Particle Transport in a Drift Ratchet as an Application Example for High-Performance CFD and FSI
|Research Area||Computational fluid dynamics, fluid-structure interactions, multi-physics simulations, parallel algorithms, theoretical physics, particle sorting on a microscale|
|Principal Investigator(s)||Prof. Dr. Hans-Joachim Bungartz|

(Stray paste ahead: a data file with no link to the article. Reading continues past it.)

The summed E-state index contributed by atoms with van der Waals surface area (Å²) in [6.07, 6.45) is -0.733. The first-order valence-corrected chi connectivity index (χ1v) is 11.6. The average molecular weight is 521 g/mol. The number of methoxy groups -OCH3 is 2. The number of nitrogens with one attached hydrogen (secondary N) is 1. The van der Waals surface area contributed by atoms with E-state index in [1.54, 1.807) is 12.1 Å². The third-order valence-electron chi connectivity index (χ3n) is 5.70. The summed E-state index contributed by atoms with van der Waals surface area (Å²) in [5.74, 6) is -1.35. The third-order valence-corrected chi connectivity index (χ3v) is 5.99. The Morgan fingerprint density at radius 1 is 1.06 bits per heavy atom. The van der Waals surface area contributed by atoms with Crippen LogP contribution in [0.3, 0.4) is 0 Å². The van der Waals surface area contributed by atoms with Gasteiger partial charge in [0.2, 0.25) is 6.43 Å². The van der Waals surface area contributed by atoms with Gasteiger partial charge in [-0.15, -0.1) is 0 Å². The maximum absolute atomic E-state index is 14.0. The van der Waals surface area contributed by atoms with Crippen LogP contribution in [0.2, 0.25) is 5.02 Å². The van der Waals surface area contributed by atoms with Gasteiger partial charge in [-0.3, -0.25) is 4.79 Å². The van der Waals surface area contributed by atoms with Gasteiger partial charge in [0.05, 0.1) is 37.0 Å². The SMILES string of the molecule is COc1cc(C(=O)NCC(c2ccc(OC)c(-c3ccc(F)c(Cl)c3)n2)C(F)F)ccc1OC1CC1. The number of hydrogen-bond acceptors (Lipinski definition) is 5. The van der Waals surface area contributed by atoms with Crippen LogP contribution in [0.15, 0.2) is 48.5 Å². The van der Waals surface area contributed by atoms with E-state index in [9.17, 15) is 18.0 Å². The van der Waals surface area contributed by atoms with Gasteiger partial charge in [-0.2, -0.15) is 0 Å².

The directed transport of micro-particles depending on their size is the basis for particle sorting methods that are of utmost importance in life sciences, e.g. A drift ratchet is a so-called Brownian motor that allows for such a directed transport. Hereby, the particle motion is induced by a combination of the Brownian motion and asymmetries stemming for example from the domain's geometry, electrical fields, or transient pressure boundary conditions. We simulate a particular drift ratchet which consists of a matrix of pores with asymmetrically oscillating diameter wherein a fluid with suspended particles is pumped forward and backward, and where the particles' long-term transport direction depends on their size. Thus, this setup allows for the continuous and parallel particle separation, which has already been shown experimentally. However, for a deeper understanding and for an optimized parameters' choice further investigations, i.e. simulations, are necessary. The drift ratchet simulations turn out to be computationally very expensive and, thus, require both an efficient simulation code and supercomputers. The computational costs stem from the nature of the simulated scenario (large simulation times with small time steps, multi-scale models and multi-physics phenomena) and to the movement of the particle in the complex geometry of the ratchets.